top of page
  • Janine McGee

Healthy Eating on a budget

Eating healthily is so important to me, even more so since I became a mum as I want Noah to grow up eating real food and to grow up understanding that quick and easy doesn't have to mean ready made. I'm not saying that there isn't a place for convenience food; I'd be lying if I said I have never bought something that I could shove in the oven on a busy or stressful day but this is certainly not what I would recommend to clients so why would I want that for myself or my family?

Before having Noah I was a lot more carefree when it came to our food budget; I had a full time income after all. I would think nothing of eating out several times a week in fancy restaurants and quirky cafes, buying snacks from every health shop I walked past and cooking from recipe books most days. It had become all too easy to go out and spend anything up to £30.00 buying in all of these new ingredients just to make one meal so things had to change.

I started looking at ways that we could reduce our food bill and still eat well and found loads of helpful advice. These are my top tips for eating healthy on a budget, they have worked well for us and hopefully will for you too;

1. Plan your meals

Plan your food for the week ahead; this means that when you do your shopping you only buy what you need. Not only does this save on budget but is also means that you will be less tempted to buy a takeaway as you "have nothing in".....therefore saving your waistline too!

I still love cooking from a recipe book; I'd actually love to write my own one day (a girl can dream!) and I still use them every single week... Just not daily anymore. Making a recipe has become a treat now and when I'm choosing what to make I will make sure that I can use up any left over ingredients for another meal, particularly if they can't be frozen (see point 5). Alternatively, I will double up ingredients when making a recipe (if it calls for only half a bag of vegetables) so that I can have a ready made meal for the next day (or I'll freeze for a later date if possible).

2. Add in some vegetarian or vegan meals

Beans and pulses are so much cheaper to buy than meat (and a lot better for you unless you are buying good quality meat). There are 1000's of great plant based recipes out there and over the coming weeks I will be adding some of my favourites to the website. Even if you aim to have 1 or 2 plant based meals a day you should notice your bank balance increasing and it is also much better for the planet.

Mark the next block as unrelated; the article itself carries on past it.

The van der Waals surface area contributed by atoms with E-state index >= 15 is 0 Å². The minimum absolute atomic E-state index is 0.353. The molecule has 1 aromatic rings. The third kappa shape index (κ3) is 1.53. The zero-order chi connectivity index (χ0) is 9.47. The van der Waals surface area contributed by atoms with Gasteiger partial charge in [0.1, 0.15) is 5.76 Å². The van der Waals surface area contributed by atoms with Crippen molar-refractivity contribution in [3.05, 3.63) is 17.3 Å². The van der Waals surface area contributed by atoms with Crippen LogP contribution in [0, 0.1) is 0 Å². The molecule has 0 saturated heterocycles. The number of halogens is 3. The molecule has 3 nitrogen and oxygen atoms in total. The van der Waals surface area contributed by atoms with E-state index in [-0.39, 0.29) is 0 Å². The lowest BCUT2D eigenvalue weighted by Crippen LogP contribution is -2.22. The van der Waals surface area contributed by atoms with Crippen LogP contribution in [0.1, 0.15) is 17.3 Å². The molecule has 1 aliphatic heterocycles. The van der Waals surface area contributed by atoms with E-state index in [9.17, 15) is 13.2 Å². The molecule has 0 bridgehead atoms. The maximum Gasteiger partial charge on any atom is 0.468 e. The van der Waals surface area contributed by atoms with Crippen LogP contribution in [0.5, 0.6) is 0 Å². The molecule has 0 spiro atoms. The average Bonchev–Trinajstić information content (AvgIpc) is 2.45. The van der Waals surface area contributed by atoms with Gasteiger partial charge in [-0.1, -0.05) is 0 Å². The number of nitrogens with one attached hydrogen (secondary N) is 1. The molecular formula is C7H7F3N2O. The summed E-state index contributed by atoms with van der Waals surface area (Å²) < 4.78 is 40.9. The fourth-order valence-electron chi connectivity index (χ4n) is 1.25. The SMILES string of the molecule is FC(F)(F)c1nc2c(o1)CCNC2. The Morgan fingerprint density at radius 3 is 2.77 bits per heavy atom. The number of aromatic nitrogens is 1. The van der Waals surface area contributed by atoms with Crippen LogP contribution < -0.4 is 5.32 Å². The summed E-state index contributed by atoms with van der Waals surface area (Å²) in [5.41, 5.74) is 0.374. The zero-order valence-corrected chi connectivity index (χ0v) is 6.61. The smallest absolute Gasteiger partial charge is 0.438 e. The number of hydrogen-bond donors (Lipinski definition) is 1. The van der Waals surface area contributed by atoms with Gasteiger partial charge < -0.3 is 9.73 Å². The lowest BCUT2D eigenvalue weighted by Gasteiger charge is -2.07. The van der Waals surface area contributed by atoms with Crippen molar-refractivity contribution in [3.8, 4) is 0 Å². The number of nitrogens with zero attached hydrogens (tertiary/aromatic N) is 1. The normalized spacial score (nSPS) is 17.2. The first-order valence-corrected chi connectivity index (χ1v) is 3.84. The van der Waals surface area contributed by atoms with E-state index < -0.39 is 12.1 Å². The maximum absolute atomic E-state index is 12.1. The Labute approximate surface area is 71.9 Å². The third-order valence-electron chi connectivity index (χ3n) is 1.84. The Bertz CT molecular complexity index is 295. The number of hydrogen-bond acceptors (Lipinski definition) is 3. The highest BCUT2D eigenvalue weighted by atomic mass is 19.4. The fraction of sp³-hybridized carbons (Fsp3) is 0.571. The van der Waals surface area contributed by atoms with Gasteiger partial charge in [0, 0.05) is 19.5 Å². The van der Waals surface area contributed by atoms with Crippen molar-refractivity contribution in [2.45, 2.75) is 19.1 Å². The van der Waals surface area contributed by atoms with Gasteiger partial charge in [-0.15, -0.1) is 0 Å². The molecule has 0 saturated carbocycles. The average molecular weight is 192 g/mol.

3. Shopping wisely

Places like amazon often sell things like brown rice, quinoa, nuts, seeds, pastas and plant based milks in bulk at a fraction of the price of your local supermarket. It means working out storage space but having a few cupboard staples readily available can be really helpful for throwing a meal together on a busy evening too.

Shopping locally at a farmer's market can also save a lot of money, the food is often fresher and tastes much better. Buying fruits and vegetables that are in season can work out cheaper too.

4. Make your own snacks.

Shop bought snacks can be really expensive. You can make your own energy balls for roughly 50p per ball vs the average cost of £2.00 per shop bought energy or protein ball. You can make a huge batch of hummus for around £1.00 that will keep well for 3-4 days in the fridge, use this on rice cakes or with vegetable sticks for a really cheap, but protein rich snack. Roasted chickpeas are delicious and are very inexpensive to make. They make a great alternative to nuts or crisps and can be flavoured simply with sea salt, chilli powder, even cocoa powder and cinnamon for a sweet snack.

5. Keep waste to a minimum

If you have spare veggies left over at the end of the week, rather than throw them out roast them all to use in salads, which will make them keep an extra day or two or make up a soup and freeze it. This way you have an extra meal readily made for you in the freezer for when you are time poor.

You could also blanch the veggies and freeze them in freezer bags/ pots ready to make smoothies. (Blanching the vegetables/ fruit before freezing them helps retain as many nutrients as possible). Simply wash and chop the vegetables and add to a pot of boiling water. Let the veg cook for a minute or two (no more than this) then remove the veg and place into a bowl of ice cold water to stop the cooking process. Add to a freezer bag or pot and you have a ready made batch of smoothie ingredients for a quick and easy breakfast/ snack.

63 views0 comments

Recent Posts

See All
Post: Blog2_Post
bottom of page